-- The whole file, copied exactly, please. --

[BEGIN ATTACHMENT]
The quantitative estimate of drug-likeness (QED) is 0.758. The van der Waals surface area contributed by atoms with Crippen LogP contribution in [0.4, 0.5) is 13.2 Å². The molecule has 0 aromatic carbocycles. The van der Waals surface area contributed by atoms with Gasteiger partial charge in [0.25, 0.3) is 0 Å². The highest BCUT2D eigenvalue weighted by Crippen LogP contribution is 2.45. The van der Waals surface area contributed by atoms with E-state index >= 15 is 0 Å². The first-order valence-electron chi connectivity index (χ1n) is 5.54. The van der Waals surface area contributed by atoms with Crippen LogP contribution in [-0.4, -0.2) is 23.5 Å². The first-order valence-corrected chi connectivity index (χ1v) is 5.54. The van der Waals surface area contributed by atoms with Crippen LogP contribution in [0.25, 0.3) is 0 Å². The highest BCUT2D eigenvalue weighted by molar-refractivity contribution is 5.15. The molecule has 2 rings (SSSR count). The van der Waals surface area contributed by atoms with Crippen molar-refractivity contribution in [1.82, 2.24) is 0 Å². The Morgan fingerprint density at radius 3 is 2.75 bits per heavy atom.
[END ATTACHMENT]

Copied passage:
The quantitative estimate of drug-likeness (QED) is 0.758. The van der Waals surface area contributed by atoms with Crippen LogP contribution in [0.4, 0.5) is 13.2 Å². The molecule has 0 aromatic carbocycles. The van der Waals surface area contributed by atoms with Gasteiger partial charge in [0.25, 0.3) is 0 Å². The highest BCUT2D eigenvalue weighted by Crippen LogP contribution is 2.45. The van der Waals surface area contributed by atoms with E-state index >= 15 is 0 Å². The first-order valence-electron chi connectivity index (χ1n) is 5.54. The van der Waals surface area contributed by atoms with Crippen LogP contribution in [-0.4, -0.2) is 23.5 Å². The first-order valence-corrected chi connectivity index (χ1v) is 5.54. The van der Waals surface area contributed by atoms with Crippen LogP contribution in [0.25, 0.3) is 0 Å². The highest BCUT2D eigenvalue weighted by molar-refractivity contribution is 5.15. The molecule has 2 rings (SSSR count). The van der Waals surface area contributed by atoms with Crippen molar-refractivity contribution in [1.82, 2.24) is 0 Å². The Morgan fingerprint density at radius 3 is 2.75 bits per heavy atom.